“For numerous reasons, social dialogue in Hungary generally does not fulfil its role on the national, sectoral, or workplace level,” our Research Fellow Zsuzsanna Arendas and Sara Hungler (Centre for Social Sciences, Budapest) write in their article in Intersections. East European Journal of Society and Politics.
“Social dialogue as a democratic process is dysfunctional, since its institutions and mechanisms are not implemented democratically, and no real dialogue or actual debate take place,” the authors write, adding that “these mechanisms work in a top-down manner – the illiberal state and its central governing bodies expect certain solutions and answers, leaving no scope for transparent democratic dialogue with the relevant social partners.”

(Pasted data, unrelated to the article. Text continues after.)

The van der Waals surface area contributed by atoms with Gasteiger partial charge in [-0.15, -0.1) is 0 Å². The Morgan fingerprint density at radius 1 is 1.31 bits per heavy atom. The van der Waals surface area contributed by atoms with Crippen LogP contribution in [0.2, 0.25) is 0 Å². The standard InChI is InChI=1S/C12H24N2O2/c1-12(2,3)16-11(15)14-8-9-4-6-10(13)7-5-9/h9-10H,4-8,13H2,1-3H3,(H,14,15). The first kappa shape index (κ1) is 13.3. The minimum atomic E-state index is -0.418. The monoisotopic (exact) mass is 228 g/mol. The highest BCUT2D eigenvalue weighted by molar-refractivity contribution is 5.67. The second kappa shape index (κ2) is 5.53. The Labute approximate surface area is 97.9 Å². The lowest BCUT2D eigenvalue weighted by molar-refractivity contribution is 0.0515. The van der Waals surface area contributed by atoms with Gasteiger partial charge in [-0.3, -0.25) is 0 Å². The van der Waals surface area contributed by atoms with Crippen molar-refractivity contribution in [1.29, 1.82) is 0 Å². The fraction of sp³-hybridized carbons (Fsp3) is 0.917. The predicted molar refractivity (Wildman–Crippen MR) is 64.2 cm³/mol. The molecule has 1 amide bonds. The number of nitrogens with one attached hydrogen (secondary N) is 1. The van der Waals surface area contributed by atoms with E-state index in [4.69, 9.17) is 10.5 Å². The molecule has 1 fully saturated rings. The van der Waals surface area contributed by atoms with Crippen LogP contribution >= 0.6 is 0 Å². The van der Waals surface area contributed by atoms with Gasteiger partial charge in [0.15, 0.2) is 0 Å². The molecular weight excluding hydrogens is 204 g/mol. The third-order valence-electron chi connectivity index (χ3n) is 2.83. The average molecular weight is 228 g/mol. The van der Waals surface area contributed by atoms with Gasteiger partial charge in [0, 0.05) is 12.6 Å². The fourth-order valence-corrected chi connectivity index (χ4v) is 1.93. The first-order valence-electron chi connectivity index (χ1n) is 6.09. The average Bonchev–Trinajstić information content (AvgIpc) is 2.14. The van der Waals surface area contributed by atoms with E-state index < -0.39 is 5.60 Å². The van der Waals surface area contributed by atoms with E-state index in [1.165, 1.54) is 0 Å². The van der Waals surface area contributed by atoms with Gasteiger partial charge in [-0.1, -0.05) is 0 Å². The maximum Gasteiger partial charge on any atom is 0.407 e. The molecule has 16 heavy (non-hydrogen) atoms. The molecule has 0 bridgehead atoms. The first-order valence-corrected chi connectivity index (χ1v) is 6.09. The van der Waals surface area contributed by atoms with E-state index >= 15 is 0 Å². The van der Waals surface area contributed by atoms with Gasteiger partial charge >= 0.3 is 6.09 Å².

“Against this background, in 2019 major strike activity was witnessed in the automotive sector. However, in 2020, after the COVID-19 pandemic, the Hungarian government deployed its full power by adopting the ‘Authorization Act,’ which allowed the government to introduce significant restrictions, practically without any time limits, any debate in parliament, or guarantee of swift and effective constitutional review,” they continue.
The research paper investigates these “recent developments in social dialogue using a case study, with the aim of understanding the forces underlying the collective action organized in the automotive sector.”
Download the full paper here.